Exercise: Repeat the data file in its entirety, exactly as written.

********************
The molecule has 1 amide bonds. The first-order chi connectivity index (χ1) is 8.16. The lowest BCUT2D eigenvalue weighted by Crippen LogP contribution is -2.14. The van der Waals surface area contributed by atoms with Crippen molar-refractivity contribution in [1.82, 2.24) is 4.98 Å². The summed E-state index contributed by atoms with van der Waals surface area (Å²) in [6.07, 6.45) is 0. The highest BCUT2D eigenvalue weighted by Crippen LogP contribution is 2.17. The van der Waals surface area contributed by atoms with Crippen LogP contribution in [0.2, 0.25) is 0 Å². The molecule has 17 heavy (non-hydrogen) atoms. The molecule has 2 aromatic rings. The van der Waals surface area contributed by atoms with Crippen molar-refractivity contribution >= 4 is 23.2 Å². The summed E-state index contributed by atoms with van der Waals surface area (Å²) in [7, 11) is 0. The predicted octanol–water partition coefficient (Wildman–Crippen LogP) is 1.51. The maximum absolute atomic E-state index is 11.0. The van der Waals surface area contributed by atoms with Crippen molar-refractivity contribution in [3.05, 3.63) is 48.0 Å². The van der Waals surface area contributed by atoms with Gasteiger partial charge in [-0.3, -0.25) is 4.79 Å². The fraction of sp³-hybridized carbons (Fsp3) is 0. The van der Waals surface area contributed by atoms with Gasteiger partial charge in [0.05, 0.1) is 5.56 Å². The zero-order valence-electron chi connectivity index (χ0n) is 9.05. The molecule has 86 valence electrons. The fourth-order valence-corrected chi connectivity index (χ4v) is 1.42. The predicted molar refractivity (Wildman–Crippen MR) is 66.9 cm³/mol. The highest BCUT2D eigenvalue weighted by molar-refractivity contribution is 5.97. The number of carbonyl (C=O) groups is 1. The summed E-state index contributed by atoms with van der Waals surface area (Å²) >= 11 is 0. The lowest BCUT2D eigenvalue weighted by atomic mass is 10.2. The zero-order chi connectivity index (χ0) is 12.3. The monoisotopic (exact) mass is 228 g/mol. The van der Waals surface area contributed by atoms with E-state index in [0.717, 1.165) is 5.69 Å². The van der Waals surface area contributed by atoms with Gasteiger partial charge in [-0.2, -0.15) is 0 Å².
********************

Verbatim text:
The molecule has 1 amide bonds. The first-order chi connectivity index (χ1) is 8.16. The lowest BCUT2D eigenvalue weighted by Crippen LogP contribution is -2.14. The van der Waals surface area contributed by atoms with Crippen molar-refractivity contribution in [1.82, 2.24) is 4.98 Å². The summed E-state index contributed by atoms with van der Waals surface area (Å²) in [6.07, 6.45) is 0. The highest BCUT2D eigenvalue weighted by Crippen LogP contribution is 2.17. The van der Waals surface area contributed by atoms with Crippen LogP contribution in [0.2, 0.25) is 0 Å². The molecule has 17 heavy (non-hydrogen) atoms. The molecule has 2 aromatic rings. The van der Waals surface area contributed by atoms with Crippen molar-refractivity contribution >= 4 is 23.2 Å². The summed E-state index contributed by atoms with van der Waals surface area (Å²) in [7, 11) is 0. The predicted octanol–water partition coefficient (Wildman–Crippen LogP) is 1.51. The maximum absolute atomic E-state index is 11.0. The van der Waals surface area contributed by atoms with Crippen molar-refractivity contribution in [3.05, 3.63) is 48.0 Å². The van der Waals surface area contributed by atoms with Gasteiger partial charge in [-0.3, -0.25) is 4.79 Å². The fraction of sp³-hybridized carbons (Fsp3) is 0. The van der Waals surface area contributed by atoms with Gasteiger partial charge in [0.05, 0.1) is 5.56 Å². The zero-order valence-electron chi connectivity index (χ0n) is 9.05. The molecule has 86 valence electrons. The fourth-order valence-corrected chi connectivity index (χ4v) is 1.42. The predicted molar refractivity (Wildman–Crippen MR) is 66.9 cm³/mol. The highest BCUT2D eigenvalue weighted by molar-refractivity contribution is 5.97. The number of carbonyl (C=O) groups is 1. The summed E-state index contributed by atoms with van der Waals surface area (Å²) >= 11 is 0. The lowest BCUT2D eigenvalue weighted by atomic mass is 10.2. The zero-order chi connectivity index (χ0) is 12.3. The monoisotopic (exact) mass is 228 g/mol. The van der Waals surface area contributed by atoms with E-state index in [0.717, 1.165) is 5.69 Å². The van der Waals surface area contributed by atoms with Gasteiger partial charge in [-0.2, -0.15) is 0 Å².